What Is The Main Trigger For Rosacea?


As a skin clinic in Harley Street, we see patients with all kinds of concerns, offering practical advice, private treatments and at-home recommendations to treat and manage them. Rosacea is one such condition, characterised by a redness to the face, particularly across the forehead, cheeks, chin and nose. It is not present all of the time, but can flare up now and then – so we’ll explore what may trigger rosacea, along with answering some common questions about the condition.


How do I know if I have rosacea?

You may have the condition if you:

– Have widespread redness or flushing to your face

– Feel stinging or burning when using skincare

– Notice small, broken blood vessels that don’t go away over time

– Suffer from pink or red bumps on the red patches

– See skin thicken and dry out over time

– Find your eyes affected, including crusting and swelling

– Have patches of orange-yellow skin


What if I’m unsure whether it’s rosacea?

Some symptoms of the condition may be similar to others, such as spots (acne) or dryness (dermatitis). That’s why it’s important to be diagnosed by a GP or dermatologist. Additionally, rosacea can affect the neck and shoulders, so it may depend on where you’re experiencing symptoms.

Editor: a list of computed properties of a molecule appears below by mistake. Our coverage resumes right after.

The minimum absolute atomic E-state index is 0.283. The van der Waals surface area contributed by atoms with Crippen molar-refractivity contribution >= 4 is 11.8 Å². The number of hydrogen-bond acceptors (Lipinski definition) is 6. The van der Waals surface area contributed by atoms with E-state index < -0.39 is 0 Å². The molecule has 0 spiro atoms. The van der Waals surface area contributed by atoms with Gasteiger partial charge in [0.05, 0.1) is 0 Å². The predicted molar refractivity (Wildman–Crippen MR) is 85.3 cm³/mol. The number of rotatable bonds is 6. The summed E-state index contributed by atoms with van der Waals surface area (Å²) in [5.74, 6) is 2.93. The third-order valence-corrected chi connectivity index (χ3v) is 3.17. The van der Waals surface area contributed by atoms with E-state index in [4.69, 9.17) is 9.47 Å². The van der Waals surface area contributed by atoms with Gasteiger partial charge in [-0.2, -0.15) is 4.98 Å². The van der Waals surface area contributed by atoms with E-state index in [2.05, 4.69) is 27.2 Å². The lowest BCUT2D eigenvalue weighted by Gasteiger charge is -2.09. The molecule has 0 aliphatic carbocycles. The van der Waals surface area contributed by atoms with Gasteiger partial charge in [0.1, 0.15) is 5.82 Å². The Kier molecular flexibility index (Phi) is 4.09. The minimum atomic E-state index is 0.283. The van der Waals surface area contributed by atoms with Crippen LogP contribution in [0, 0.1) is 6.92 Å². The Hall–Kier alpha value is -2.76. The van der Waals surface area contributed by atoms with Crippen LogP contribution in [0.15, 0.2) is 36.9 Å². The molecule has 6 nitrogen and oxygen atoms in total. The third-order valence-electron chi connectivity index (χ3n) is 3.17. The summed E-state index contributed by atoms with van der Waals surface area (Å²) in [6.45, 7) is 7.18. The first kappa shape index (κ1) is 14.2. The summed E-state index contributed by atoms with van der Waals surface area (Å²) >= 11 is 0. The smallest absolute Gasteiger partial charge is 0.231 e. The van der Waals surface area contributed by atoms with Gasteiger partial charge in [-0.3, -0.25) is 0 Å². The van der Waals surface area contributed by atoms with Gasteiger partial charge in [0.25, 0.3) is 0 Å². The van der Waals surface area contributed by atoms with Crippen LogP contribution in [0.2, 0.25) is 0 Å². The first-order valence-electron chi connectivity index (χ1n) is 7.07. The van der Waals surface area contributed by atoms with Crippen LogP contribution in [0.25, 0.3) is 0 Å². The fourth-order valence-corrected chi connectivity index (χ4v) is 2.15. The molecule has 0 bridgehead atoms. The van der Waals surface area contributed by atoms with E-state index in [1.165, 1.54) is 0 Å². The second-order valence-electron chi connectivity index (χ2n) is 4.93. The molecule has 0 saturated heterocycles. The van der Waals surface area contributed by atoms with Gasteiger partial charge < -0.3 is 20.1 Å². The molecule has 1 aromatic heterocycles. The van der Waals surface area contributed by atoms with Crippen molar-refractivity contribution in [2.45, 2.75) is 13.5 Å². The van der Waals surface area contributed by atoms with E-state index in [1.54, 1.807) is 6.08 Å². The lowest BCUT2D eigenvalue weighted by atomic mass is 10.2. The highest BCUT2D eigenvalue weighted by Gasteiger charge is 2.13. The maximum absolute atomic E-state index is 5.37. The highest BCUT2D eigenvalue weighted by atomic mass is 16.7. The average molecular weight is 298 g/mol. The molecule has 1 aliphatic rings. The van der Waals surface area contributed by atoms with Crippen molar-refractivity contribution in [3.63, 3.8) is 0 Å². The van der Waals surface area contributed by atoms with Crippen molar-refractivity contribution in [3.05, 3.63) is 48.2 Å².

Who does rosacea affect?

It tends to be most widespread in the 30-40 age group, affecting women more than men. People generally develop early signs in their twenties, such as flushing more often. More severe symptoms can develop, including eye infections, if the condition isn’t managed.


What about rosacea triggers?

Triggers can be different between people, but common ones include diet (such as spicy foods and cheese), alcohol, caffeine and hot drinks. Sometimes, intensive exercise can be a trigger. Keeping a daily diary can help identify what these are – so take note of the skincare you’re using, any meals and snacks, and your exercise routine.


How can I treat rosacea?

At our Harley Street skin clinic, you could try treatments such as IPL (intense pulsed light) therapy, as well as prescription creams and medications. It’s not possible to cure the condition, but symptoms can be managed through an effective, tailored treatment programme. We can also help with managing dryness of the skin around the eyes.


What should I avoid?

Preventing flare-ups may depend on lifestyle and diet, however there are a few other recommendations our Harley Street dermatologists would advise: gentle skincare, SPF protection outdoors and avoiding heat and humidity where possible.


What’s my next step?

If you think you might have rosacea or want to treat it, get in touch with our Harley Street skin experts and we’ll arrange a personal skin consultation!